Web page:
• Avoid working in the bedroom: One of the most important rules of sleep hygiene is that the bedroom as far as possible should only be used for the purposes of sleeping and sex. Frequently working in the bedroom (especially on the bed), can make it difficult for people to fall asleep at night. Of course, it may not always be possible, because this may be the only place in the house where you can sit uninterrupted. But, as far as possible, this is something to try and avoid.
  • Try and build yourself a routine: The temptation with work from home is to procrastinate. You keep telling yourself that you have the entire day to do it, so it doesn’t matter if you take a phone call here and there, sit with a cup of coffee for an hour or so etc. What is the alternative? Staying on task for smaller durations at a time, but with utmost focus. An easy technique to use is the Pomodoro (it nothing to do with tomatoes, except that this was the shape of the timer used by the individual who invented this technique).  
  • Set yourself a task and then set a timer for 25 minutes: Ensure that you give this particular task your full attention for 25 minutes – no answering phone calls, no checking your social media accounts or email, no browsing for your next wish list on Amazon. Twenty-five minutes of pure focus! And follow up your focus with a brief break – coffee, a short stroll around the house, a short game with your child, whatever works for you. Francesco Cirilio, who invented the Pomodoro technique, suggests taking a slightly longer break every 4 Pomodoros. Before you know it, you’ll be getting a lot more out of the time you have. 
  • Build relaxation or break times into your routine:  Rather than holding yourself to the standards of completing an 8-hour work day at a stretch, work breaks into your routine. This could be little breaks as part of the Pomodoro technique, or longer breaks to complete other household responsibilities. By building breaks into your routine, you’ll save yourself the guilt of feeling like you haven’t worked as much in the day as well. It will also help you balance the multiple roles you hold.  
  • Use checklists: There is nothing more rewarding than crossing something off a list. Have a list of things to do and tick off each one as you achieve it. Break down a complex task into a list of simple tasks – crossing each sub-task off your list will help give you a more realistic idea of what you have accomplished in the day.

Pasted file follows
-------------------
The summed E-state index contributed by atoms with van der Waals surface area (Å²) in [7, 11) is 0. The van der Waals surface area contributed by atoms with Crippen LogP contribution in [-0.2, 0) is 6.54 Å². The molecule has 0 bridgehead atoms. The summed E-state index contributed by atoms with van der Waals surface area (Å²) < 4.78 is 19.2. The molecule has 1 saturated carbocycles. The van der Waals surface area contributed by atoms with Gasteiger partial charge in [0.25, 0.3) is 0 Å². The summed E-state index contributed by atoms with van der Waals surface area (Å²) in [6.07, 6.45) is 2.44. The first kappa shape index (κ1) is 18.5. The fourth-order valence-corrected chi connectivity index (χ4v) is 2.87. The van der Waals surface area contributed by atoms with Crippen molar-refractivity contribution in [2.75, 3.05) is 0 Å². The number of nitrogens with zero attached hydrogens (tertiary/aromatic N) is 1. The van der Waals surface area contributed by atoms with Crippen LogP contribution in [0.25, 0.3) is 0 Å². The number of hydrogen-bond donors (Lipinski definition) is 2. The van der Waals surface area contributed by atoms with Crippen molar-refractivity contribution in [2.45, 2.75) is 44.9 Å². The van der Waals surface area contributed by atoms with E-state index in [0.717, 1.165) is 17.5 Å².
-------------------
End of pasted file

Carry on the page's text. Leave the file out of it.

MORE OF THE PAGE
• Have clear boundaries: It is probably alright if you answer that email the next day rather than at 9 pm at night. Work from home does not translate to ‘always being available’. There are many responsibilities you have to tackle and that requires compartmentalising time. Set yourself a sign off time, shut down your computer and do not engage in any other work related activities till you resume work the next day. It might seem hard the first few times, but you will be surprised at how rewarding it is once you have set yourself a routine.

And lastly, it is probably a good idea to keep reminding yourself that this is simply a stop gap measure. This too shall pass, and you will get back to working at your place of work. For now though, focus on making the most of this opportunity. Perhaps this will build your organisational skills which will serve you later on as well. And of course, be sure to remember, that you are in the very privileged position, of having your cake and eating it too. 

Note. The opinions in this article are solely the views of the author

Read full story

Topics: Life @ Work, #GuestArticle, #COVID-19

Did you find this story helpful?



How do you envision AI transforming your work?